Mindfulness Matters

Mindfulness Matters

Wisdom Wednesday: Mindfulness and the Metaphors We Live By

It’s Wisdom Wednesday! In a previous entry, I discussed how the Buddha loved to teach with metaphors. Each Monday I present a new metaphor for your enjoyment, education, and inspiration. For previous metaphors see the entries on Teach a Horse to Sing, Being Comfortable Being Out of Balance, Everybody Needs a Tap Code, and “Her Belly May Be Full But Her Spirit Will Be Empty.” 

Today, I’ll talk about the wisdom inherent in metaphors. Robert Frost warned, Unless you are at home in the metaphor, unless you have had
your proper poetical education in the metaphor, you are not safe anywhere.” 
And metaphors are not just colorful devices to spice up language, they are a fundamental part of how we speak and think. Whether we realize it or not, we are using metaphors all the time. 
In one compelling example, the late psychologist Julian Jaynes discussed how the verb ?To
comes from the Sanskrit bhu that mean to grow or to make grow. “Am” and “is” evolved from the same root as the Sanskrit asmi that mean to breathe. He concludes, “It is something of a lovely surprise that the irregular
conjugation of our most nondescript verb is thus a record of a time when man
had no independent word for ‘existence’ and could only say that something
‘grows’ or that it ‘breathes.'”
This, of course, is fascinating to me because breathing is the foundation of mindfulness meditation practice.


Emily Dickinson tells us:


A WORD is dead            

When it is said,           


  Some say.           

I say it just           

Begins to live                

  That day.

She is right. The words we utter to each other and in the privacy of our own minds matter, and can make the difference between happiness and misery.


Everything we see, feel, hear, and understand is filtered through the metaphorical structures of our minds. There are very few experiences that are not colored by metaphor. The linguist George Lakoff suggests that all of our concepts are formed by the frames and metaphors shaping our brains. 
This includes the concept of self. While he cautions the media plays a large role in forming our political opinions, our internal “media” provides a powerful form of self-indoctrination. 
Mindfulness can help us to become aware of how we may be indoctrinating ourselves with certain “political” views about ourselves. For example, mindfulness can help us to see where we are making our sense of OK-ness contingent on what other people think of us or how certain things go, neither of which we can control. With that awareness we can make choices about what words we believe about ourselves.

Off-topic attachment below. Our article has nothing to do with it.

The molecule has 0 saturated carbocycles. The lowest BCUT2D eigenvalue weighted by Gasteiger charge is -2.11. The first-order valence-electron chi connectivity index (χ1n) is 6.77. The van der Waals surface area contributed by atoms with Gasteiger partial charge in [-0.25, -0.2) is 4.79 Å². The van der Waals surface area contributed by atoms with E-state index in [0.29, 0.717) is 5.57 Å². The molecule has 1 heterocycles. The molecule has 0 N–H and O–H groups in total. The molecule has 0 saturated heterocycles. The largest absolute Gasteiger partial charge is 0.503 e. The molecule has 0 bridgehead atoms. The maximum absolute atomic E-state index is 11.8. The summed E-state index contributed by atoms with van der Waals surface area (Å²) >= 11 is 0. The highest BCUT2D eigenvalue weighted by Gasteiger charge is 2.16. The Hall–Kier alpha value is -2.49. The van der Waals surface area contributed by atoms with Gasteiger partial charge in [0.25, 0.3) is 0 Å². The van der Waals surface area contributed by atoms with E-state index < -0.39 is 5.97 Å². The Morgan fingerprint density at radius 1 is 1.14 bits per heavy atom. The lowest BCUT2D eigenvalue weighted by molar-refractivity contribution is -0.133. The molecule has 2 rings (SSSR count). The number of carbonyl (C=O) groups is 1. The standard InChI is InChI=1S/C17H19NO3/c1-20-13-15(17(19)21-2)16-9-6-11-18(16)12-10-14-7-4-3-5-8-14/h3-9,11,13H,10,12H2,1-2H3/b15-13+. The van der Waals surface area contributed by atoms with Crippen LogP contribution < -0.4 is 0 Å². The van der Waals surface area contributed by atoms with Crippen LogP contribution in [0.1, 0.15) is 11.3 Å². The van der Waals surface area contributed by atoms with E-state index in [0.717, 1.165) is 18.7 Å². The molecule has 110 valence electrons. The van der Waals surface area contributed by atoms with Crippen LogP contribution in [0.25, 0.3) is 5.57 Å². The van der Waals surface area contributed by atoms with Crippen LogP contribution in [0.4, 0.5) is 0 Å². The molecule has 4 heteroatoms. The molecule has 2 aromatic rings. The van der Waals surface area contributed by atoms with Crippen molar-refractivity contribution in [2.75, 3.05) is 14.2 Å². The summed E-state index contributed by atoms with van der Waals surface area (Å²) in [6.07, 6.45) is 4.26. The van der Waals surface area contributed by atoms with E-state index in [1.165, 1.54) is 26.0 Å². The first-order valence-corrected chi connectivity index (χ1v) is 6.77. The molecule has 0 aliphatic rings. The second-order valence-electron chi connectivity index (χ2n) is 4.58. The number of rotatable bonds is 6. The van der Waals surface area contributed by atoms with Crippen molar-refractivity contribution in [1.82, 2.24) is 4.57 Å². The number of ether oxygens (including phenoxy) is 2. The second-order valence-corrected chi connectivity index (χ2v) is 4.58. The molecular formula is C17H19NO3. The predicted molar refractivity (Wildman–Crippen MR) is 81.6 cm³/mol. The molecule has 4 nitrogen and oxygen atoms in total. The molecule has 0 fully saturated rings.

Here is an example from my book, Wild Chickens and Petty Tyrants: 108 Metaphors for Mindfulness. It’s metaphor 43 called “Don’t Believe Everything You Think”

We’ve all been admonished not to believe everything


we read–after all, the press is fallible and marketers

are always selling you something. The best approach

to the written word is to develop a healthy skepticism.

But what about the cogitated word?

I’ve seen a bumper sticker that neatly sums it up

for us: “Don’t Believe Everything You Think.”


If we validate thoughts as truths simply because

they originate within our own skull we’re going to be

in all sorts of trouble. What might it mean to recognize

thoughts as just thoughts and develop a healthy

skepticism toward them, without mistaking our

thoughts for Ultimate Truths? Is there a way to do this


without becoming cynical or debilitated?

We can start with the mental objects that have a

negative flavoring, the ones that are critical in nature.

When they arise, first ask, “Is there any important feedback

for me here; is there something for me to learn?”

If so, identify that important feedback, say “Thank


you” to the critical thought, and move on, integrating

that feedback to the extent that it is useful and possible.

Often, however, there is no useful feedback or corrective

action to take, such as when you are dealing with

a generalized criticism like, “I am no good.”

Mindfulness practice will help you to become


“suspicious” of these thoughts and less sucked into

their negativistic stories. It takes some practice and

time to develop the sensitivity to recognize the feeling

flavor of what I call the strident self–the inner voice

screaming thoughts and hawking them as the final

words on all matters.


With mindfulness practice, you can bring a degree

of distance and incredulity to such interior utterances.

You can smile and ask patiently, “Says who?”


Thumbnail image for Wild chickens revisions 3.jpg

I’ve collected 108 these metaphors for mindfulness in my book that was published last year by Wisdom Publications. Some of these metaphors are classic Buddhist teaching metaphors and others I’ve invented or adapted myself using images from among other things modern technology and, for those of you who know my work already, Star Trek. 
Sign up for the Exquisite Mind Newsletter and receive a five chapter excerpt from the book. 

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I invite everyone to check in on Mindfulness Matters everyday. My general posting schedule will be:
    • Metaphor Mondays
    • TED Tuesdays (mindfulness-inspiring talks from the TED conferences)
    • Wisdom Wednesdays
    • Teachers and Talks Thursday
    • Free From Friday
    • Science/Sport Saturday
    • Stress Reduction Sunday
I will also be posting links to guided meditations and everyone is invited to join me every Friday morning for a free live online guided meditation (from 8:00-8:45 EST). To login click here
Together through mindfulness we can live an awakened life, improving our own lives and the world around us. I am heartened to have you on the journey with me.
With blessings and gratitude,
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